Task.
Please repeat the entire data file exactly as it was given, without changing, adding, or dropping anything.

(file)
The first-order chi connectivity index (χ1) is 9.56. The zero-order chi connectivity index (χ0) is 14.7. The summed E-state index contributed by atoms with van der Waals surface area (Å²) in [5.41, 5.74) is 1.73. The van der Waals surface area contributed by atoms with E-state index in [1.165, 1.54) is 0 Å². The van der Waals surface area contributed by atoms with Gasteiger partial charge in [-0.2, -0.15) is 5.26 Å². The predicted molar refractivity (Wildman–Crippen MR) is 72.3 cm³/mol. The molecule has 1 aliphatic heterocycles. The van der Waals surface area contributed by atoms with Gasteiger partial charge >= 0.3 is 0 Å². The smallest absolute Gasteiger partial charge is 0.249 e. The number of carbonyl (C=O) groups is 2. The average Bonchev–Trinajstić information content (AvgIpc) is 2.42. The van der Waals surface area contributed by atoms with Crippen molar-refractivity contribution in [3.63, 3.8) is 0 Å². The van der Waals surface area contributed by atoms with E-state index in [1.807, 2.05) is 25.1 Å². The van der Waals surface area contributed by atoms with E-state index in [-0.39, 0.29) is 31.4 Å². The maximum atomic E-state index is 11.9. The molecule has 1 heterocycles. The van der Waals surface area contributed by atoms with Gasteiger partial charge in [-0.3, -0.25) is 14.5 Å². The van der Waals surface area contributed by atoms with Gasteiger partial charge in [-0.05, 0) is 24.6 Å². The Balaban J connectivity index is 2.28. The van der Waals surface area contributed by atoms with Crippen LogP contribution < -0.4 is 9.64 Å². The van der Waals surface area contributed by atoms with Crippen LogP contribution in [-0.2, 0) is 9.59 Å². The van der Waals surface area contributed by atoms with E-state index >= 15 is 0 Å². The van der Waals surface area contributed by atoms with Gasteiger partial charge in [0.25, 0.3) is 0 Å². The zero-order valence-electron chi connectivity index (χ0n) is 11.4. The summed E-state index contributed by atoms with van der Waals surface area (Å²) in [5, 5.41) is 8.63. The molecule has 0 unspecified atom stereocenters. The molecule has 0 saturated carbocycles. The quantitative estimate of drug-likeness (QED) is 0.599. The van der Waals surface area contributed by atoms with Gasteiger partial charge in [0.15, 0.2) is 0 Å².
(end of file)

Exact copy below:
The first-order chi connectivity index (χ1) is 9.56. The zero-order chi connectivity index (χ0) is 14.7. The summed E-state index contributed by atoms with van der Waals surface area (Å²) in [5.41, 5.74) is 1.73. The van der Waals surface area contributed by atoms with E-state index in [1.165, 1.54) is 0 Å². The van der Waals surface area contributed by atoms with Gasteiger partial charge in [-0.2, -0.15) is 5.26 Å². The predicted molar refractivity (Wildman–Crippen MR) is 72.3 cm³/mol. The molecule has 1 aliphatic heterocycles. The van der Waals surface area contributed by atoms with Gasteiger partial charge >= 0.3 is 0 Å². The smallest absolute Gasteiger partial charge is 0.249 e. The number of carbonyl (C=O) groups is 2. The average Bonchev–Trinajstić information content (AvgIpc) is 2.42. The van der Waals surface area contributed by atoms with Crippen molar-refractivity contribution in [3.63, 3.8) is 0 Å². The van der Waals surface area contributed by atoms with E-state index in [1.807, 2.05) is 25.1 Å². The van der Waals surface area contributed by atoms with E-state index in [-0.39, 0.29) is 31.4 Å². The maximum atomic E-state index is 11.9. The molecule has 1 heterocycles. The van der Waals surface area contributed by atoms with Gasteiger partial charge in [-0.3, -0.25) is 14.5 Å². The van der Waals surface area contributed by atoms with Gasteiger partial charge in [-0.05, 0) is 24.6 Å². The Balaban J connectivity index is 2.28. The van der Waals surface area contributed by atoms with Crippen LogP contribution < -0.4 is 9.64 Å². The van der Waals surface area contributed by atoms with Crippen LogP contribution in [-0.2, 0) is 9.59 Å². The van der Waals surface area contributed by atoms with E-state index >= 15 is 0 Å². The van der Waals surface area contributed by atoms with Gasteiger partial charge in [0.25, 0.3) is 0 Å². The zero-order valence-electron chi connectivity index (χ0n) is 11.4. The summed E-state index contributed by atoms with van der Waals surface area (Å²) in [5, 5.41) is 8.63. The molecule has 0 unspecified atom stereocenters. The molecule has 0 saturated carbocycles. The quantitative estimate of drug-likeness (QED) is 0.599. The van der Waals surface area contributed by atoms with Gasteiger partial charge in [0.15, 0.2) is 0 Å².